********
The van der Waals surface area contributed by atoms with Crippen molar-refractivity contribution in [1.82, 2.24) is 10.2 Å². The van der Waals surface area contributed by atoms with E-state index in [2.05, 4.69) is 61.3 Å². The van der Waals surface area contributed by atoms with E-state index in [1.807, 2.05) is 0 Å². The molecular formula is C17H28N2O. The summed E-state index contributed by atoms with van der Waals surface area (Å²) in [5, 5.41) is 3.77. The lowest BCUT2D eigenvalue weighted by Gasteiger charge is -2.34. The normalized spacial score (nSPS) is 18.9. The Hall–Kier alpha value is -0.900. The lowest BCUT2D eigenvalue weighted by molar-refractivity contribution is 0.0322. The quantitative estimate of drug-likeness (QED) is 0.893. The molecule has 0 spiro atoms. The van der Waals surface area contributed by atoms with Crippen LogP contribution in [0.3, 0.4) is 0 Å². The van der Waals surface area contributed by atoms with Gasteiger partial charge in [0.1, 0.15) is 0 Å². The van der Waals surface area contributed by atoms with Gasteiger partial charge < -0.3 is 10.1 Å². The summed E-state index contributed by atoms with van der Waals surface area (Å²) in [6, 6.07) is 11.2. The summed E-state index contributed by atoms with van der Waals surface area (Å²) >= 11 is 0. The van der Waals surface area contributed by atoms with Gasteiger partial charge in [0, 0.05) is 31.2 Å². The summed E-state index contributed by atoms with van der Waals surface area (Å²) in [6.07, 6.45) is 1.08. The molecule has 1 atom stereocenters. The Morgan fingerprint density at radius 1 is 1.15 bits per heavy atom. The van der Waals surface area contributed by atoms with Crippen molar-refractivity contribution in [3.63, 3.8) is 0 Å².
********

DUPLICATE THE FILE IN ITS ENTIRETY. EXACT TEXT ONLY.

The van der Waals surface area contributed by atoms with Crippen molar-refractivity contribution in [1.82, 2.24) is 10.2 Å². The van der Waals surface area contributed by atoms with E-state index in [2.05, 4.69) is 61.3 Å². The van der Waals surface area contributed by atoms with E-state index in [1.807, 2.05) is 0 Å². The molecular formula is C17H28N2O. The summed E-state index contributed by atoms with van der Waals surface area (Å²) in [5, 5.41) is 3.77. The lowest BCUT2D eigenvalue weighted by Gasteiger charge is -2.34. The normalized spacial score (nSPS) is 18.9. The Hall–Kier alpha value is -0.900. The lowest BCUT2D eigenvalue weighted by molar-refractivity contribution is 0.0322. The quantitative estimate of drug-likeness (QED) is 0.893. The molecule has 0 spiro atoms. The van der Waals surface area contributed by atoms with Crippen LogP contribution in [0.3, 0.4) is 0 Å². The van der Waals surface area contributed by atoms with Gasteiger partial charge in [0.1, 0.15) is 0 Å². The van der Waals surface area contributed by atoms with Gasteiger partial charge < -0.3 is 10.1 Å². The summed E-state index contributed by atoms with van der Waals surface area (Å²) in [6, 6.07) is 11.2. The summed E-state index contributed by atoms with van der Waals surface area (Å²) >= 11 is 0. The van der Waals surface area contributed by atoms with Gasteiger partial charge in [0, 0.05) is 31.2 Å². The summed E-state index contributed by atoms with van der Waals surface area (Å²) in [6.07, 6.45) is 1.08. The molecule has 1 atom stereocenters. The Morgan fingerprint density at radius 1 is 1.15 bits per heavy atom. The van der Waals surface area contributed by atoms with Crippen molar-refractivity contribution in [3.63, 3.8) is 0 Å².